• Frank Brennan
    • 12 October 2017

    In the 16th century it was the Dominican friars like Vitoria, Las Casas and Montesino in Salamanca who confronted the state and challenged public opinion about the rights of the indigenous peoples in Spain's newly colonised lands. Not even the most nostalgic and forgiving Jesuit would opine that the modern practitioners of Morality with a capital M challenging the powers of the market and the state would be found in a modern monastery.

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  • INTERNATIONAL

    The inherent rationality of gun laws and nuclear disarmament

    • Andrew Hamilton
    • 10 October 2017
    5 Comments

    It is heartening that the Nobel Peace Prize went to an Australian initiated group pressing for nuclear disarmament. It is disheartening, though unsurprising, that the Australian government did not celebrate its achievement. Down under, deterrence is dogma.

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  • AUSTRALIA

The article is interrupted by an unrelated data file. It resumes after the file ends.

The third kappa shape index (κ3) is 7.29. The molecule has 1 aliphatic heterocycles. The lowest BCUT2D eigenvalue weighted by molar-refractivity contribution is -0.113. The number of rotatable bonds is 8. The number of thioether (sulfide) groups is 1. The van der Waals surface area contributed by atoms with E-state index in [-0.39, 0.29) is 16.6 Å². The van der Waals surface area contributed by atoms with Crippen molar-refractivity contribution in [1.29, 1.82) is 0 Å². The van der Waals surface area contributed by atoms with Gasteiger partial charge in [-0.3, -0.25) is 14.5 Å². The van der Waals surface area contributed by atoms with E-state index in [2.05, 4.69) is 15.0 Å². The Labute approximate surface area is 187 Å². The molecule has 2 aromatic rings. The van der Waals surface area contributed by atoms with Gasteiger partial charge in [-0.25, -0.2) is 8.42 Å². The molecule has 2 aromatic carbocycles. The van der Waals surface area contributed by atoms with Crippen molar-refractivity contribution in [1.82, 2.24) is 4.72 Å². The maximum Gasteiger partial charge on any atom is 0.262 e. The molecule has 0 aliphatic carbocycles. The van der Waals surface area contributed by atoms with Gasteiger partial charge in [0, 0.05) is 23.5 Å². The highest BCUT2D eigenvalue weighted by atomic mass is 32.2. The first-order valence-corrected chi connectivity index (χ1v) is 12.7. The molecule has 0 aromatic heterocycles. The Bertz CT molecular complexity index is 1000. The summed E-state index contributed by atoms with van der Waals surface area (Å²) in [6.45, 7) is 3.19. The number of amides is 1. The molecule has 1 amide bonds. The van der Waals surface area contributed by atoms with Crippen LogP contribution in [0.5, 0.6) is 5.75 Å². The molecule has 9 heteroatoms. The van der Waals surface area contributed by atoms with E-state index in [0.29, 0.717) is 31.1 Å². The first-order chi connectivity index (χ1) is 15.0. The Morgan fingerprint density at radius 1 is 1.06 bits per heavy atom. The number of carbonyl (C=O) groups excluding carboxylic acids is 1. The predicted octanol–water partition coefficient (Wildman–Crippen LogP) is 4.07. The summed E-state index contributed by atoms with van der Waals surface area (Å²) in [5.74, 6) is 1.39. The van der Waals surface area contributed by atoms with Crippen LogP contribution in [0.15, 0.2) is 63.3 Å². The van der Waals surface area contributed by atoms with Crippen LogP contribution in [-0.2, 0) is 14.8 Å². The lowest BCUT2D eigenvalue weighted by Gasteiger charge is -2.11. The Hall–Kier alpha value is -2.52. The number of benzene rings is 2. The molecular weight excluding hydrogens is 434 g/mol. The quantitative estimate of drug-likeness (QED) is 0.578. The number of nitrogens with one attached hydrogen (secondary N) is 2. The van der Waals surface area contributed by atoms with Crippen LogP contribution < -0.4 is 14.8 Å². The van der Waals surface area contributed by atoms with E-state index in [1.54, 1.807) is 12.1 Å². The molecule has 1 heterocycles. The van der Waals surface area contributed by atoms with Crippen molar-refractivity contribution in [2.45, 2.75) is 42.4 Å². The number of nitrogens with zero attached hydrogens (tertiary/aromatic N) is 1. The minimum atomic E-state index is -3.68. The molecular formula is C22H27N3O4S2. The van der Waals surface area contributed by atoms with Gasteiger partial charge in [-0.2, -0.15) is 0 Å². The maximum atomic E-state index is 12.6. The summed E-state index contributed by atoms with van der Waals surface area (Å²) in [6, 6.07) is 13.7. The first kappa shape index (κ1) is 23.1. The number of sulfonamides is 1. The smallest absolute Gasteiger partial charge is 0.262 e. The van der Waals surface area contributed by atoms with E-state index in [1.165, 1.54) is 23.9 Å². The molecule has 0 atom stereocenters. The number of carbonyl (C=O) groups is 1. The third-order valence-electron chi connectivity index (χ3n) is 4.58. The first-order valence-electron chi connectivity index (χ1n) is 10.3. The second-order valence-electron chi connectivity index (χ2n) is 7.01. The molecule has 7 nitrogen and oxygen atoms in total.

Facial recognition tech perpetuates injustice

    • Fatima Measham
    • 06 October 2017
    12 Comments

    Prime Minister Malcolm Turnbull has pushed state premiers to hand over their drivers' licence database in order to enhance facial recognition systems, particularly at airports. COAG has agreed, with the ACT insisting that only perfect matches be used for non-counterterrorism purposes. It is hard to find this reassuring.

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  • INTERNATIONAL

    The violence in making America great again

    • Binoy Kampmark
    • 03 October 2017
    11 Comments

    Terrorism has its loaded associations, a distinct demonology. To suggest that a US citizen might be a terrorist hardly accords with the project of Making America Great Again. Paddock was not a Muslim, which would have been a useful alibi for the restrictive policy on arrivals from specific Islamic countries.